A former top official at the Ohio Department of Natural Resources (ODNR) says the issue of induced seismicity related to oil and natural gas activity is not going away anytime soon, and he urged both the industry and state regulators to work to ease public concern and prevent future incidents.
Tom Tomastik, a senior geologist and regulatory specialist at Oklahoma-based ALL Consulting, said earthquakes caused by human activity, such as those related to drilling wells or injecting waste underground, is a national issue that will require more monitoring, more data sharing and more attention from operators.
"Induced Seismicity, even though it's in the media, it's extremely rare. But it's a nationwide issue and it's not going away anytime soon," Tomastik told a crowd gathered for the Ohio Oil and Gas Association's Oilfield Expo in Cleveland on Thursday. "I think it's really crucial that the oil and gas industry approaches the issue of induced seismicity proactively with good sound sciences, and we need to work in cooperation with regulatory agencies to address this and see how we can identify any geological features that might be causing some of these events."
Tomastik, who formerly served as lead geologist of ODNR's Underground Injection Control Program, said seismic events related to oil and gas activity were first recorded in the 1960s. Although they haven't been linked to the oil and gas industry alone, the shale boom has attracted more public attention to a series of events in recent years in Arkansas, Ohio, Oklahoma, Kansas and Texas in which earthquakes were tied to underground injection wells and even horizontal hydraulic fracturing (fracking).
Those states have, or are developing, new regulations to ease public concerns about the earthquakes, but Tomastik said that's not enough.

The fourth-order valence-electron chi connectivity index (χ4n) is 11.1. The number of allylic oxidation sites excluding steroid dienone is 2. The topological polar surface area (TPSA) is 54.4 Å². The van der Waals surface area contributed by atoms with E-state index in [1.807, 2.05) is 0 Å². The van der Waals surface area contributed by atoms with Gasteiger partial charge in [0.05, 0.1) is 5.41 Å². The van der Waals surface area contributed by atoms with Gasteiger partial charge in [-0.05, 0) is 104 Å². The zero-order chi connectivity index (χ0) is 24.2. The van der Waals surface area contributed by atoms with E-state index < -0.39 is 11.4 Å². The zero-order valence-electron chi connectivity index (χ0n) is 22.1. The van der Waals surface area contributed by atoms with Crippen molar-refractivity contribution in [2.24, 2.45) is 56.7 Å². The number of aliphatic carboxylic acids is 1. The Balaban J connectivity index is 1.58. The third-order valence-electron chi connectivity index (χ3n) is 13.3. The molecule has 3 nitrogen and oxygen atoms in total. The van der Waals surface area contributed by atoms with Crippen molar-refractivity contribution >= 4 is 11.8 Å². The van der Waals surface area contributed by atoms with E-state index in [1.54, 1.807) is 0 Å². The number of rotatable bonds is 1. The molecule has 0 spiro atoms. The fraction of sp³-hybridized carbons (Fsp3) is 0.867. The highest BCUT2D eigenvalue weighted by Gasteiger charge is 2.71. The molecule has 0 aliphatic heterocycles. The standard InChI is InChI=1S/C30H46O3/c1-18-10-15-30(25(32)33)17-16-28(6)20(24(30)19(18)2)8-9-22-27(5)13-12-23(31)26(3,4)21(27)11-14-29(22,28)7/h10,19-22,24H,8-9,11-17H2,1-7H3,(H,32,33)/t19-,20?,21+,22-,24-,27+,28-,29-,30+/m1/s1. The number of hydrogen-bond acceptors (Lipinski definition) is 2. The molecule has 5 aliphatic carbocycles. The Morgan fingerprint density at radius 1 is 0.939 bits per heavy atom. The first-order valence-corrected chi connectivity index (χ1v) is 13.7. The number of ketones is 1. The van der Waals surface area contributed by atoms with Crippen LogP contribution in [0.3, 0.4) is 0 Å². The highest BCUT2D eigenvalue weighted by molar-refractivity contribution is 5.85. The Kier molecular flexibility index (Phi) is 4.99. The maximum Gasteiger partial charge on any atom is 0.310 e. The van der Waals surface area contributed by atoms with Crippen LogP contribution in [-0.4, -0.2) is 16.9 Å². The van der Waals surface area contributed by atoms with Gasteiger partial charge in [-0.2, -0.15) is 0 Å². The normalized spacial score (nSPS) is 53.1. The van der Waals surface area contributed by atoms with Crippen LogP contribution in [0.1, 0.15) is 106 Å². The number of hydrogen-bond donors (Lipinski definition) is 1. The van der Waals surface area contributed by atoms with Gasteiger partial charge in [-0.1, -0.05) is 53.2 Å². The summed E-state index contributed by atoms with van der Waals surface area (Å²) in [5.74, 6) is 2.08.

"Regulation of oil and gas tends to be reactive, not only in Ohio, but across the United States," he said, "something happens and it gets in the media, gets to the public, gets to the government, and what's the response? The government swings into action and you get regulatory measures designed to prevent future incidents. Is that a knee-jerk reaction? I think it is because it's not typically based on sound science."
Tomastik cited a recent example of how operators can do more to help state regulators. He pointed to an incident in March when four earthquakes, ranging in size from a 2.2-magnitude to 3.0-magnitude were recorded at a Hilcorp Energy Co. site near Youngstown, OH (see Shale Daily, March 11). It was learned that Hilcorp had been stimulating a well at the site that likely caused the earthquakes (see Shale Daily, March 12) .
At the time of the earthquake, the company had been conducting zipper fracks on two wells at the site, said Tomastik, who worked for ODNR at the time. The company was pumping 100 bbl per minute of frack fluids at 10,000 psi. ODNR discovered that half way through a frack stage, "when the seismic event occurred," Tomastik said, the fluid rate dropped to 70 bbl per minute and the pressure spiked.
"It was like they hit something hard and the fluid just broke loose," he said. "So, there was very good evidence that something did happen in that frack stage that caused the earthquake."
Regulators working with Hilcorp learned that a Precambrian fault line did run beneath the company's pads. But Tomastik said the company had no idea until it went back to examine its 2-D and 3-D seismic data.
ODNR has since issued more stringent permitting standards for wells near known fault lines (see Shale Daily, April 11). It also moved to install a network of seismic monitoring devices across eastern Ohio after a 4.0-magnitude earthquake on New Year's Eve 2011 (see Shale Daily, May 22; Jan. 4, 2012). Tomastik said more monitoring devices will be needed in Ohio and across the country to gather as much data as possible about earthquakes when they occur near well sites.
He added that operators must pay closer attention to their own seismic data and be more willing to share it with regulators in the public sector, where in some places geological information is limited.
"I think we're going to have to be willing to share, to some extent, some of the seismic data," he said. "Somehow, we have to be willing to work with the regulatory agencies to show them some of the technology we've used to identify things. I'm not saying give it to them so that it becomes public record, but at least work with them and show them there are other geologic structures out there that we need to be looking at."